so for me. Meanwhile the competitors (primarily JavaScript based solutions)
are improving rapidly in the areas where they have traditionally been weak.

On Sat, Jul 27, 2013 at 8:30 AM, John C. Turnbull <ozemale at>wrote:

> Hi Richard,
> I have to stop posting late at night, that one came across as really ANGRY!
> It's not anger, it's passion... and frustration.
> I am frustrated because I spend much of my day trying to convince my
> employer that we should be using JavaFX.  They ask me questions like:
> "What happens if Oracle abandons JavaFX just like Sun did with JMF, Java3D,
> JOGL etc. ?"
> I say:
> "This is Oracle, not Sun."
> They say:
> "Can you show me what JavaFX can do? There must be examples out there
> right?"
> And I say:
> "Sure, here's Ensemble."
> They say:
> "OK, so it has a nice set of basic controls and can do simple animations
> but
> what about more complex things like Flash?"
> ...hence the dancing cat reference.
> It's not that my employer *needs* dancing cats, it's just that they need to
> see that there is more to JavaFX than red circle transitions.  I can't even
> prove to them that JavaFX is capable of dancing cats.  They don't have the
> resources to fund me to develop something more sophisticated but they tell
> me that if JavaFX truly was a "mature" technology (like I tell them) then
> where are all the examples?
> I am finding it difficult to convince them that JavaFX is production ready
> and is not still in "experimental" mode because I am unable to demonstrate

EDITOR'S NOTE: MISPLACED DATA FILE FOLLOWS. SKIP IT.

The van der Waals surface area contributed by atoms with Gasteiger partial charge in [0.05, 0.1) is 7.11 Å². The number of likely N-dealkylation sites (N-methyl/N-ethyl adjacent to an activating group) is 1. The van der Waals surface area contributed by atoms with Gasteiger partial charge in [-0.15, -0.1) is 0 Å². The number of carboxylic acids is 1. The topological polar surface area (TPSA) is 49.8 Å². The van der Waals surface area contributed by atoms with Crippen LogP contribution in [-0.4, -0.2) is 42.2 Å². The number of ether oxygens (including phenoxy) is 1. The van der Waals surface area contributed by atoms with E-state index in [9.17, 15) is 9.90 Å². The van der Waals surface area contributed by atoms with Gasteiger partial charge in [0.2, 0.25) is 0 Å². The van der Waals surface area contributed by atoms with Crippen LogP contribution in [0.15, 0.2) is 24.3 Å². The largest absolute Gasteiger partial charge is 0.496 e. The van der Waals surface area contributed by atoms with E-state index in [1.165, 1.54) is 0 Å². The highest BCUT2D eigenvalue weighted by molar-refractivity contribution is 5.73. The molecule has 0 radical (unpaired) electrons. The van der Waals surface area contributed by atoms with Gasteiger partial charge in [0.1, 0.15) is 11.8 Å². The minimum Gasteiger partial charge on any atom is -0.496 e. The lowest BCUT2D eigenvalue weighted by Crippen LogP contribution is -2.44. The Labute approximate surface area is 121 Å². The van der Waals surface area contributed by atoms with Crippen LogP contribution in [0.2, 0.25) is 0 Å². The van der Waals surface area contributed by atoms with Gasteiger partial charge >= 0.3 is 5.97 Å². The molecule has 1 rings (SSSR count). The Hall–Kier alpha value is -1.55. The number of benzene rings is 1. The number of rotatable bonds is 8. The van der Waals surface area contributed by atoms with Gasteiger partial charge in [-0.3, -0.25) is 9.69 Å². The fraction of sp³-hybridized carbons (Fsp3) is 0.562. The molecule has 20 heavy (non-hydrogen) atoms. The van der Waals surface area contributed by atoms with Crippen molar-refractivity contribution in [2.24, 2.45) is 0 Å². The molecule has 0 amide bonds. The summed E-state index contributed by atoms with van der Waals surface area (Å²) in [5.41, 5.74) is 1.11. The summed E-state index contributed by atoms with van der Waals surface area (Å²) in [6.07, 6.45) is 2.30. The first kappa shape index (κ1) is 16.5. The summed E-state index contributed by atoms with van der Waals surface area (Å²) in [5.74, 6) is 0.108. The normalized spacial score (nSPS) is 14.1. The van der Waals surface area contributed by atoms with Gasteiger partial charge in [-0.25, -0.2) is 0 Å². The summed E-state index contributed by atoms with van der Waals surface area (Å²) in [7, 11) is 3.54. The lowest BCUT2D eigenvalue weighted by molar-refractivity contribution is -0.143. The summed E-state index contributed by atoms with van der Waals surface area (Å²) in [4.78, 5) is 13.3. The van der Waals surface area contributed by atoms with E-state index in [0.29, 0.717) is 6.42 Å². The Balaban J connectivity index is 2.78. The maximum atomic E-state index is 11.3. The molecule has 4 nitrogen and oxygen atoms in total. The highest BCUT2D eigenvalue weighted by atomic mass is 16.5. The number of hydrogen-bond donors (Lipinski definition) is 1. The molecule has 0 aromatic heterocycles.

> its true capabilities or refer them to many examples of people (and I mean
> big companies) actually using it.
> The main concerns of my employer and I think many companies in a similar
> situation is that JavaFX won't survive long term and that it is only really
> suitable for form based applications.  Then of course there is the whole
> "HTML5 runs on all platforms" argument but that's another story...
> So this is why I think it's imperative that Oracle invests in developing a
> true showcase application for JavaFX.  Something that non-technical people
> (like managers who make decisions about where the money goes) can look at
> it
> and go "wow!".
> I am just not getting my managers to go "wow" at what I can show them with
> JavaFX at the moment.
> Every comment or apparent criticism I post about JavaFX is from the
> perspective that I am trying to deal with real-world problems and people
> who
> require proof (such as demos, reference sites etc.) and not because I
> myself
> think JavaFX is not up to scratch.
> It's quite the opposite actually.
> I am a very, very strong believer and supporter of JavaFX and have many
> reasons both personal and professional as to why I want it to be a massive
> success.  As I have said before, there are plenty of people who praise
> JavaFX and tend to avoid the very real issues that are restricting its
> adoption.  I just think we have to face these issues head on if we are to
> compete in what is a very cut-throat industry.
> -jct
> -----Original Message-----
> From: Richard Bair [mailto:richard.bair at]
> Sent: Saturday, 27 July 2013 01:40